Mainstream media hysterics over Helsinki meeting

This is a rush transcript from "The Ingraham Angle," July 17, 2018. This copy may not be in its final form and may be updated.

SEAN HANNITY, FOX NEWS ANCHOR: All right that's all the time we have left for this evening. We'll always be fair and balanced, we're not to destroy Trump media. Let not your heart be troubled. Why didn't you come to Helsinki? Me and Tucker flew to Helsinki, you didn't fly to Helsinki.

LAURA INGRAHAM, FOX NEWS ANCHOR: I could have been your interpreter. I'm not special, you boys are the special ones.

HANNITY: Special ones? All you got to say is I want to go to Helsinki and we would have brought you.

INGRAHAM: You're the special ones. Well I could have given the Russian translation for you, I could have gotten you better service to the Russian translation. But Hannity I got to say your show was great and the point that Trump made yesterday when he said, he was clearly annoyed that the Mueller investigation has hamstrung the relationship with Russia. It has.


INGRAHAM: It has and we've been saying that from the beginning. It's been killing our attempt to rebuild our relationship.

HANNITY: You know Laura, there's one point in it. When the president said to me that up to five hours ago it was atrocious. The way he was explaining it was it sort of let the air out of the room because they're reading everything that's being said about them now. Do I think they're bad actors? Of course. Is he a bad actor? Yes, they're a hostile regime and they've done it before but it happened on Obama's watch.

INGRAHAM: Yeah and President Xi has just our best interests at heart. We roll out the red carpet for at every administration so come on. Every time they say Russia, I say China. Hannity fantastic reporting from Helsinki, really enjoyed it and great show tonight.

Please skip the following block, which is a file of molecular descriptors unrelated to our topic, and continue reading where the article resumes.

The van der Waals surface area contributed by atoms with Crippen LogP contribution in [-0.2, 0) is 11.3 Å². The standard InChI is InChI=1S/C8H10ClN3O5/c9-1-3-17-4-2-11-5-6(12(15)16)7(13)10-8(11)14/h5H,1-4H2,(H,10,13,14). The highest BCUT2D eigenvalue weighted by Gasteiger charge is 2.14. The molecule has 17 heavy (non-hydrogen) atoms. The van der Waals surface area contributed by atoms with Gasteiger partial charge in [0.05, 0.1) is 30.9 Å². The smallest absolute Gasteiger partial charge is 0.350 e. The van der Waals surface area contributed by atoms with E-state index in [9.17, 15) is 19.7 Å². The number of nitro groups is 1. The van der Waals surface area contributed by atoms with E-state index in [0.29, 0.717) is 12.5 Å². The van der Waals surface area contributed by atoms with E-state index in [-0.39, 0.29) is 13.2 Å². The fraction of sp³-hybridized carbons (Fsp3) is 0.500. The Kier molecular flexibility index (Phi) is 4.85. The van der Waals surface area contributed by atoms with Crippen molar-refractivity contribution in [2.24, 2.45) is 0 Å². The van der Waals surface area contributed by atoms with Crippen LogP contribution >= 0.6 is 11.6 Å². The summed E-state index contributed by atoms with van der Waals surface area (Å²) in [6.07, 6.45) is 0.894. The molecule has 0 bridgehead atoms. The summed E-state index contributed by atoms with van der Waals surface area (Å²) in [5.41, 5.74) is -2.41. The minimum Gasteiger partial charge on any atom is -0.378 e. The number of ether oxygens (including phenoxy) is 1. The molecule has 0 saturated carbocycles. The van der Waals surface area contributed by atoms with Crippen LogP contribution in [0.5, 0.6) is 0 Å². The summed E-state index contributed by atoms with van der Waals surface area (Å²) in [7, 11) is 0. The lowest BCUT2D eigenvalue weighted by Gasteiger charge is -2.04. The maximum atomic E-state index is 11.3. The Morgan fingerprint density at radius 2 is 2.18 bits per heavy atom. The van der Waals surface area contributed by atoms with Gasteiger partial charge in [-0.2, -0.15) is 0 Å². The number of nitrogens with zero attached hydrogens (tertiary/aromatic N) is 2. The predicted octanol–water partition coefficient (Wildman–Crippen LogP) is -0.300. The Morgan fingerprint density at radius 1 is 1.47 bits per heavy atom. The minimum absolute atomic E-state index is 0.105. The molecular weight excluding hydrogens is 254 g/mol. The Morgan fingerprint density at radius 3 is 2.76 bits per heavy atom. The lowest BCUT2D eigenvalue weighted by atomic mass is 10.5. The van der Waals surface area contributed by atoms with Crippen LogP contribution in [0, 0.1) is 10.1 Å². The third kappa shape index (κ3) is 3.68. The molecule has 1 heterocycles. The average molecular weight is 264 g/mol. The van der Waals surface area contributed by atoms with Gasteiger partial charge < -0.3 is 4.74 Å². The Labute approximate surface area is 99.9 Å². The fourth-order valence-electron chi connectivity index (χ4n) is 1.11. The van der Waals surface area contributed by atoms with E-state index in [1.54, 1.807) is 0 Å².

HANNITY: Right, yeah. Have a great show tonight.

INGRAHAM: All right good evening from Washington, I'm Laura Ingraham, this is 'The Ingraham Angle.' We have a pretty stellar show if I do say so myself tonight. Barack Obama is trying to turn President Trump's summit controversy into, of course, his own personal gain and perhaps electoral gain for the Democrats, that's the focus of tonight's Angle coming up in just a bit.

Plus Alexandria Ocasio-Cortez may not be a Democrat savior but a razor line wedge in her own party, unbelievable story, we're going to explain. And you will not believe who's suing the victims of that Las Vegas massacre at the Mandalay Bay, a survivor joins us details. But first, firestorm around the president's meeting with Vladimir Putin. Today the president moved to clarify his comments that cast doubt on the Russian meddling in the 2016 election and the president's support of U.S. intelligence services.


DONALD TRUMP, PRESIDENT OF THE UNITED STATES: We have never been in a worse relationship with Russia than we are as of a few days ago and I think that's gotten substantially better. I think it has gotten the possibility of getting much better. I accept our intelligent community's conclusion that Russia's meddling in the 2016 election took place. It could be other people also, there's a lot of people out there.

It should have been obvious, I thought it would have been obvious, but I'd like to clarify just in case it wasn't. In the key sentence in my remarks, I said the word would instead of wouldn't. The sentence should have been, "I don't see any reason why I wouldn't, or why it wouldn't be Russia."

President Obama along with Brennan and Clapper and the whole group that you see on television now are probably getting paid a lot of money by your networks. They knew about Russia's attempt to interfere in the election in September and they totally buried it.


INGRAHAM: Bingo. That last point, of course, is lost in the media's frothing hysterical coverage of the controversy these past two days, I've never seen anything like it. But can President Trump successfully quell the rage from his critics? Some on the right, one of the neo-Conservative never Trumpers and on the left. Joining us now with reaction Matthew Rajensky he is a Russian expert, director of the Wilson Center's Kennan institute. Don Bramer former Intel officer along with Dr. Walid Phares, a Fox News foreign affairs analyst, great to have you all on.

Don I have never witnessed a purposeful meltdown on the left and some on the right, after this summit in Helsinki. The president comes out to clarify his remarks today and it wasn't good enough. It wasn't good enough for the media, it wasn't good enough for Democrats and as we'll get to in a few moments in my Angle, it wasn't good enough for President Obama, well he spoke before the clarification. Your reaction.